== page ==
Working in a Japanese Company as a Foreigner
Japan has an incredibly unique culture, including its business ethic. If you come from the western, you will need a couple of adjustments to working in Japan. If you come from another Asian country, you will also need to adapt since Japan might be unfamiliar.
Over time, many Japanese companies expanded into multinational corporations and hired foreign workers. The work setting is slowly changing into a more diverse and open environment. However, it's a good idea to learn Japanese traditional business culture. Better safe than sorry, right?
In Japan, formal is professional. There are strict rules to follow. It's understandable for foreigners to not know at first, but your Japanese colleagues will appreciate it if you go by the customs. The formality is in the workers' language, manner, looks, and clothes. For example, the bow you give to your superiors is different with the one you give to equal coworkers and there are seating rules based on rank.
Japanese culture has various types of bow
The language used in the workplace in Japan is different from the Japanese daily style. Employees use Japanese honorific speech or keigo (敬語) to their coworkers. Keigo means respectful language. The forms are divided into three depending on the situation. For example, staff must address their boss using the sonkeigo form.
Also Read: 8 Japanese Cushion Words that Will Impress Your Clients
Japan is hierarchical. Most companies have a pyramid-type structure from the CEO to the directors and manager to the staff. Everyone should understand their position and act accordingly. For instance, an employee must bow lower and longer when greeting their superior.
The Japanese work environment requires formal attire. Appearance is important because it shows how you take care of your body. Being well-dressed is also considered polite and respectful. Both men and women usually wear darker or neutral colors for working looks.
In traditional companies, the dress code is usually pretty strict. Male workers in Japan usually wear navy or gray plain suits. The work dress code for women includes modest and not too tight clothes. Bold makeup and flashy hair color/styles are a big no for white-collar or service workers. However, if your company is more flexible, you can wear smart casual clothes.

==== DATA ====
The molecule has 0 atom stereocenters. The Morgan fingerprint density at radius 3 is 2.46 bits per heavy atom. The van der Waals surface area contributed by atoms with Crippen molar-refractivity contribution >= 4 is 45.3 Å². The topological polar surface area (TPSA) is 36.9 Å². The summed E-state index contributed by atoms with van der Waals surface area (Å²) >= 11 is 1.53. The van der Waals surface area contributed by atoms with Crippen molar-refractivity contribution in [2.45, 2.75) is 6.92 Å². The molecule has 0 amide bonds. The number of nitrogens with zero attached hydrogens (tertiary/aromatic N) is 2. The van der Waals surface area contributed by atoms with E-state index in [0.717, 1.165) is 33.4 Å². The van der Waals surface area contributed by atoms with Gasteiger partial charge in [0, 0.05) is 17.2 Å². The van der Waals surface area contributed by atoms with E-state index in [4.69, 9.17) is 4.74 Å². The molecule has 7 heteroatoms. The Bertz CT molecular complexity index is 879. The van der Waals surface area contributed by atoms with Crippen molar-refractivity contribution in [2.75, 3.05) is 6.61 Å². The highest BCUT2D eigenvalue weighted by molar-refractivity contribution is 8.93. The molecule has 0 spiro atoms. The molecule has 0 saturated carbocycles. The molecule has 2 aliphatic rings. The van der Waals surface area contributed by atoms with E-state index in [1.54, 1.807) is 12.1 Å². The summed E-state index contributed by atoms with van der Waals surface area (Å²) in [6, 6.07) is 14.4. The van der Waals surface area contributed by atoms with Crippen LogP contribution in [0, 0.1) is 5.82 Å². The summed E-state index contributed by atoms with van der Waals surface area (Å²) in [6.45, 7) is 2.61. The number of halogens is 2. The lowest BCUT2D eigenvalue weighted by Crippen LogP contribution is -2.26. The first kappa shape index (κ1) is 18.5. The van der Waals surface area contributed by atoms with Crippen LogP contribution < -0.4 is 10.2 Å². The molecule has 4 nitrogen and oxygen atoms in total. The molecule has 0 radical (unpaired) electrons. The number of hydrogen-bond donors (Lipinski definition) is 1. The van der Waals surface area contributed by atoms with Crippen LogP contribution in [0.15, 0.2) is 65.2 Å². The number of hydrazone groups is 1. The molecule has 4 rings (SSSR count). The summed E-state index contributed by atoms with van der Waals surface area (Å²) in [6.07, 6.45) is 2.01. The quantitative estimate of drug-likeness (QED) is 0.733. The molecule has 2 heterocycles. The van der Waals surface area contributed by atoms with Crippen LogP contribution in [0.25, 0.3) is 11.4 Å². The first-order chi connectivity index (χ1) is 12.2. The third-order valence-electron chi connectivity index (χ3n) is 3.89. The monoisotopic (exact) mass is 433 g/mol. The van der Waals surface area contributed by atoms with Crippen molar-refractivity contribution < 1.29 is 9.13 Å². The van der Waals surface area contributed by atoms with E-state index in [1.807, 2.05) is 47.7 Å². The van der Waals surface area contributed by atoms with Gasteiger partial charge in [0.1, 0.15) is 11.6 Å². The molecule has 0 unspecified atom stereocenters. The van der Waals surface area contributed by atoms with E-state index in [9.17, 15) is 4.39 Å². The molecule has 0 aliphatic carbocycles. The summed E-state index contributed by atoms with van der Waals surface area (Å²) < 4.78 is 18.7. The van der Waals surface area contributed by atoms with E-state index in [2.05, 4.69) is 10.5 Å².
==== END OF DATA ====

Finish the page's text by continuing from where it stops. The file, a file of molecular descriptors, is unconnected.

Facial features such as a mustache and beard may be unacceptable in some places. Tattoos in the visible body area can be a deal-breaker as it is frowned upon in a professional environment. However, some companies may allow tattoos as long as it is covered during work.
The Decision-making Process
Japanese companies emphasize group teamwork rather than the individual. They need to decide as a group where everyone can consent. It's necessary to reach a consensus between the employees. On the downside, every decision takes a long time to process.
In traditional Japanese companies, there is a system called the ringi system. The term may vary in different companies, but it refers to the same decision-making process. Multiple related people receive a document about the issue, the data, and everything that needs to be considered before making a decision. They can add their opinion before they approve it. The responsible department then collects all approval before finalizing the decision.
Even though the ringi system takes a long time, it gives each department time to think it through. It also worked to avoid confrontation as most Japanese do not like it. The outcome of this process is a super cautious decision with minimal error and smoother implementation.
Communication is one of the teamwork pillars. Japanese employees are trained to report, communicate, and ask advice from their superiors. This act is called HoRenSou.
The employees don't have the authority to decide something on their own. If they find any problem, they have to report to the manager. Sharing information is important because everyone needs to work together as a group. They also have to let each other know their progress in the project.